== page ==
Date

Fifty years and what feels like ten times as many people crammed into a story of physics, engineering, politics, psychology, diplomacy, and war. An awesome book about an awesome topic, and yes that’s how awesome was meant to be used.

  • I enjoyed the first half of the book, about the physics of it all, much more than the second. It has fewer characters, all of them characters, and has fewer parallel stories to tell. A whole chapter is devoted to a manuscript authorship dilemma: kudos to Rhodes for making it interesting.

  • Niels Bohr and Ernest Rutherford were some of those characters. So was Marie Curie: “How does it feel to be married to a genius, Mdm. Curie?” “I don’t know, ask my husband”. Indeed.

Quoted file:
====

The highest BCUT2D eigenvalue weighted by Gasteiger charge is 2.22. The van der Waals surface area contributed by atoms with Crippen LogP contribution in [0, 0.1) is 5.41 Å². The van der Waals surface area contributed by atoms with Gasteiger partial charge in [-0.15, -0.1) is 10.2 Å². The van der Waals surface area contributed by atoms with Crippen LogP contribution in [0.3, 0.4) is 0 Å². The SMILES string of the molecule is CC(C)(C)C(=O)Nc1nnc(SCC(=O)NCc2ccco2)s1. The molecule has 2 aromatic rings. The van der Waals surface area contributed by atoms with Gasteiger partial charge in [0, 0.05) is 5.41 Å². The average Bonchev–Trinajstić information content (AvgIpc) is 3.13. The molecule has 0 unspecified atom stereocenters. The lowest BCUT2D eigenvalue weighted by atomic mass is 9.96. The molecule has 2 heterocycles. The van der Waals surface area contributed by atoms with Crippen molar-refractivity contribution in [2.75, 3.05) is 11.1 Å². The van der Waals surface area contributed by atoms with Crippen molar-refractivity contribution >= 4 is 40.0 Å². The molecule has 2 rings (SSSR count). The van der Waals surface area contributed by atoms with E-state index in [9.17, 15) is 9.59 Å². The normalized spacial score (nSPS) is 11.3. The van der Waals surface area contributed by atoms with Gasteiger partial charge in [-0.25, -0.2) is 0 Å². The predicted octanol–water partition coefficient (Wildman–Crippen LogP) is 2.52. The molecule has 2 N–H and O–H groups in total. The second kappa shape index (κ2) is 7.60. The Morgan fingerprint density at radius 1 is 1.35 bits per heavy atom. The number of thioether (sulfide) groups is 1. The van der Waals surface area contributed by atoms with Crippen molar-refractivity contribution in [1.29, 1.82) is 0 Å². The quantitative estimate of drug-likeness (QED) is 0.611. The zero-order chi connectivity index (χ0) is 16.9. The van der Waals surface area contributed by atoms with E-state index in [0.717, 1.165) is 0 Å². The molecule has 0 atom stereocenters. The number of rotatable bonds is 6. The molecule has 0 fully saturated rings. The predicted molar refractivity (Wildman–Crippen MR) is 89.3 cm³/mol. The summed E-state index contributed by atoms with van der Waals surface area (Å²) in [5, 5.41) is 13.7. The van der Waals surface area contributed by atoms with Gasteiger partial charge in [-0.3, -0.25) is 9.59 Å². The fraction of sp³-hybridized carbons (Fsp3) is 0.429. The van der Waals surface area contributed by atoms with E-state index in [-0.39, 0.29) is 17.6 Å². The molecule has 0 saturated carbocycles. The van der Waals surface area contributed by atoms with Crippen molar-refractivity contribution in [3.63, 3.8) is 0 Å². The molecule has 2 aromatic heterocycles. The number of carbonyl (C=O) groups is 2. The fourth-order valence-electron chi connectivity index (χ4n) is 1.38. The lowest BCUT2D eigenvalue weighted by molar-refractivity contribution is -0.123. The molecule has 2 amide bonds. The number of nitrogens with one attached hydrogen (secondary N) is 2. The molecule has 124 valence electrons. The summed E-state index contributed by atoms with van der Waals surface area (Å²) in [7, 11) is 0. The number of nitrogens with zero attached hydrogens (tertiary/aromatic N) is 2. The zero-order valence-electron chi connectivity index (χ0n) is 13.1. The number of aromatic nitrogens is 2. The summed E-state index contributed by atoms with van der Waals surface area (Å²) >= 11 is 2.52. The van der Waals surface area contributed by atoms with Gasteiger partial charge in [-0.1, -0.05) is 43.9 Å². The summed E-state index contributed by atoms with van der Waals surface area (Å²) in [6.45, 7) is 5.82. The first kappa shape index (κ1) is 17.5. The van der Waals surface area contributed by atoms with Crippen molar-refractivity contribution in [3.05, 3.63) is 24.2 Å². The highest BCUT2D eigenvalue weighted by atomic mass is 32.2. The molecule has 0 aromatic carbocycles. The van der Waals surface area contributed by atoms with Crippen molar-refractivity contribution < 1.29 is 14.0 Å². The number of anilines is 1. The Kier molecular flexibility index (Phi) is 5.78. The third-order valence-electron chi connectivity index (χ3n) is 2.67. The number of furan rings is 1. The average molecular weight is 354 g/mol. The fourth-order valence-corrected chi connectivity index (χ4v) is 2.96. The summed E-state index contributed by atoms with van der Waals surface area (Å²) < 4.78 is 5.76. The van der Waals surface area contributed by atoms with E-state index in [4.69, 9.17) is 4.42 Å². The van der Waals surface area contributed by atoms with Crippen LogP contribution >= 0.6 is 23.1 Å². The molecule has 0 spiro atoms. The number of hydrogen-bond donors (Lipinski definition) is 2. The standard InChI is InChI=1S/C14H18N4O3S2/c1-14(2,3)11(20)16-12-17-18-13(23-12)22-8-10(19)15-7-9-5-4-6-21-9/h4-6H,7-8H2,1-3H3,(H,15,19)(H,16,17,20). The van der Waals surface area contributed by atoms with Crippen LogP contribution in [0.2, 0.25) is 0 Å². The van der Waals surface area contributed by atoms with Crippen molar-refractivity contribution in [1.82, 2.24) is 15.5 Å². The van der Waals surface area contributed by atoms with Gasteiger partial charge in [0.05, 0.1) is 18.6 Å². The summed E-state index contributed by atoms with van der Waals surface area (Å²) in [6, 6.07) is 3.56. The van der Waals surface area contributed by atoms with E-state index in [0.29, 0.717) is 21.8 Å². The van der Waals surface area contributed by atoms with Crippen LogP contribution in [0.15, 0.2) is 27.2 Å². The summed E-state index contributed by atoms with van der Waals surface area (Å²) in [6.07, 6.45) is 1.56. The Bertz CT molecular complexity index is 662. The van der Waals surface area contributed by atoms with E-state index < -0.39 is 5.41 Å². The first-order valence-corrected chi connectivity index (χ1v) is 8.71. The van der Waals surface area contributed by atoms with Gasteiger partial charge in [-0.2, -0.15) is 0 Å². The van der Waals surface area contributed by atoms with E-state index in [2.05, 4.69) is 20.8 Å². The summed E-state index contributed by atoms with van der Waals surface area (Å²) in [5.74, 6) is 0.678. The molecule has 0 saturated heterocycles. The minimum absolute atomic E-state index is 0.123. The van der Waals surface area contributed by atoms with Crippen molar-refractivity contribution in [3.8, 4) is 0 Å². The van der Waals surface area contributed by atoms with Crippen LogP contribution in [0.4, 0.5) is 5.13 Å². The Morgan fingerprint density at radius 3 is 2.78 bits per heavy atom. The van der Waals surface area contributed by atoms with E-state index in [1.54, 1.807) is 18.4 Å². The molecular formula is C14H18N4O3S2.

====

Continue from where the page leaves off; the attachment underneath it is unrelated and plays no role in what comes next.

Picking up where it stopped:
• If there’s anything that I got from the second half, about engineering and deploying the thing, it’s that large projects are messy, costly, and never completely satisfying. But that’s kind of a given.

  • With all the firebombing (Dresden et al), and two atomic bombs top it off, how much worse must have the Allies behaved for their atrocities to be equal to those of the Nazis? Note that Stalin was an Ally.

  • I knew little of Oppenheimer before reading this except that he got into political trouble after Los Alamos. The book doesn’t go there, but every mention of him foreshadows his troubles to come. Which would be very confusing if I knew absolutely nothing about him, and was still kind of confusing with the little knowledge I had.

  • Soldiers were much more interesting to read about than politicians, and came out on top in almost every confrontation.

  • I know what I wrote about the second half of the book, but the last three chapters are easily the best, and the way Rhodes covered the actual bombing of Hiroshima was masterful.

This will probably be the best book I read this year.

Written by Richard Rhodes, 1986